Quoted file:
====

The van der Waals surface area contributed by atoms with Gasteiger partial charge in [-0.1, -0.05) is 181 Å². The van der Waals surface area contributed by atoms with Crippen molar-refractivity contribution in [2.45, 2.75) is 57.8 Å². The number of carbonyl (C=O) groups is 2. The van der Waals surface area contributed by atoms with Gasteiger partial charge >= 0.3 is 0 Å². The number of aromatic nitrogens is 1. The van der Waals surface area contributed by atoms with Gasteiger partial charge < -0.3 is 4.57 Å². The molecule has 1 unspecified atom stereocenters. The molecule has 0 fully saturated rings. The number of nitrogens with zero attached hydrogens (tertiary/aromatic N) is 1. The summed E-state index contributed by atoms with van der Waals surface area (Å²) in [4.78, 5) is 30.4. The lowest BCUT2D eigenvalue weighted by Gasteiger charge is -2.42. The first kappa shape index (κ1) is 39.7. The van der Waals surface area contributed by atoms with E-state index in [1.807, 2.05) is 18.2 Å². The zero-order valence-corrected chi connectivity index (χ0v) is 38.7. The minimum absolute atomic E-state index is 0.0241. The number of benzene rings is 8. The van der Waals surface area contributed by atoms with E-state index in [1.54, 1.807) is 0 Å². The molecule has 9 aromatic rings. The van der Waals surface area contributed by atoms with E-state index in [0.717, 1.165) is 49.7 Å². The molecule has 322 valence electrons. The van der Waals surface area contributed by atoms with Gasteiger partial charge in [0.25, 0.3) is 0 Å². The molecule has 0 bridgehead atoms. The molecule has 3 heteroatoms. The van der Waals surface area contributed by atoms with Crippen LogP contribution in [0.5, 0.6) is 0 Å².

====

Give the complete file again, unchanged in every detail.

The van der Waals surface area contributed by atoms with Gasteiger partial charge in [-0.1, -0.05) is 181 Å². The van der Waals surface area contributed by atoms with Crippen molar-refractivity contribution in [2.45, 2.75) is 57.8 Å². The number of carbonyl (C=O) groups is 2. The van der Waals surface area contributed by atoms with Gasteiger partial charge >= 0.3 is 0 Å². The number of aromatic nitrogens is 1. The van der Waals surface area contributed by atoms with Gasteiger partial charge < -0.3 is 4.57 Å². The molecule has 1 unspecified atom stereocenters. The molecule has 0 fully saturated rings. The number of nitrogens with zero attached hydrogens (tertiary/aromatic N) is 1. The summed E-state index contributed by atoms with van der Waals surface area (Å²) in [4.78, 5) is 30.4. The lowest BCUT2D eigenvalue weighted by Gasteiger charge is -2.42. The first kappa shape index (κ1) is 39.7. The van der Waals surface area contributed by atoms with E-state index in [1.807, 2.05) is 18.2 Å². The zero-order valence-corrected chi connectivity index (χ0v) is 38.7. The minimum absolute atomic E-state index is 0.0241. The number of benzene rings is 8. The van der Waals surface area contributed by atoms with E-state index in [1.54, 1.807) is 0 Å². The molecule has 9 aromatic rings. The van der Waals surface area contributed by atoms with E-state index in [0.717, 1.165) is 49.7 Å². The molecule has 322 valence electrons. The van der Waals surface area contributed by atoms with Gasteiger partial charge in [0.25, 0.3) is 0 Å². The molecule has 0 bridgehead atoms. The molecule has 3 heteroatoms. The van der Waals surface area contributed by atoms with Crippen LogP contribution in [0.5, 0.6) is 0 Å².